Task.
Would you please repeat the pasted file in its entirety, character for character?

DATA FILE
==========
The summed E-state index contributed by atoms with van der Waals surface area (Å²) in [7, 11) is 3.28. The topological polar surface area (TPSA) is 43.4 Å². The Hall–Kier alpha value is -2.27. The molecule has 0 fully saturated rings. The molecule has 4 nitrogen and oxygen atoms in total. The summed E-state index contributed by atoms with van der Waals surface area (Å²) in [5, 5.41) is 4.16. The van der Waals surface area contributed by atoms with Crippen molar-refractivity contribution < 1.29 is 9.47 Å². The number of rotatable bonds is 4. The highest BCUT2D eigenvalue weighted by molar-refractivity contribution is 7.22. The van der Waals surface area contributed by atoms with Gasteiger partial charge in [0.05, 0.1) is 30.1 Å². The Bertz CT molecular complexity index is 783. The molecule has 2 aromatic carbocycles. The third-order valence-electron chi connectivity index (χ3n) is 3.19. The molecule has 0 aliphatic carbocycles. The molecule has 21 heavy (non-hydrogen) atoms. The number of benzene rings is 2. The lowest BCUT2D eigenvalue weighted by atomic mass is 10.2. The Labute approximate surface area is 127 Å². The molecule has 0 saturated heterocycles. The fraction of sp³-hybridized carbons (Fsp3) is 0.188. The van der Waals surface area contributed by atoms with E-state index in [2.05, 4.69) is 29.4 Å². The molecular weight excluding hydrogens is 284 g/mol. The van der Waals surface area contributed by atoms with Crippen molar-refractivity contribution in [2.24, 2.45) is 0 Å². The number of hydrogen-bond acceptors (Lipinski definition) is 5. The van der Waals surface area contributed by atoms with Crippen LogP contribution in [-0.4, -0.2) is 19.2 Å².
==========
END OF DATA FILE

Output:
The summed E-state index contributed by atoms with van der Waals surface area (Å²) in [7, 11) is 3.28. The topological polar surface area (TPSA) is 43.4 Å². The Hall–Kier alpha value is -2.27. The molecule has 0 fully saturated rings. The molecule has 4 nitrogen and oxygen atoms in total. The summed E-state index contributed by atoms with van der Waals surface area (Å²) in [5, 5.41) is 4.16. The van der Waals surface area contributed by atoms with Crippen molar-refractivity contribution < 1.29 is 9.47 Å². The number of rotatable bonds is 4. The highest BCUT2D eigenvalue weighted by molar-refractivity contribution is 7.22. The van der Waals surface area contributed by atoms with Gasteiger partial charge in [0.05, 0.1) is 30.1 Å². The Bertz CT molecular complexity index is 783. The molecule has 2 aromatic carbocycles. The third-order valence-electron chi connectivity index (χ3n) is 3.19. The molecule has 0 aliphatic carbocycles. The molecule has 21 heavy (non-hydrogen) atoms. The number of benzene rings is 2. The lowest BCUT2D eigenvalue weighted by atomic mass is 10.2. The Labute approximate surface area is 127 Å². The molecule has 0 saturated heterocycles. The fraction of sp³-hybridized carbons (Fsp3) is 0.188. The van der Waals surface area contributed by atoms with E-state index in [2.05, 4.69) is 29.4 Å². The molecular weight excluding hydrogens is 284 g/mol. The van der Waals surface area contributed by atoms with Crippen molar-refractivity contribution in [2.24, 2.45) is 0 Å². The number of hydrogen-bond acceptors (Lipinski definition) is 5. The van der Waals surface area contributed by atoms with Crippen LogP contribution in [-0.4, -0.2) is 19.2 Å².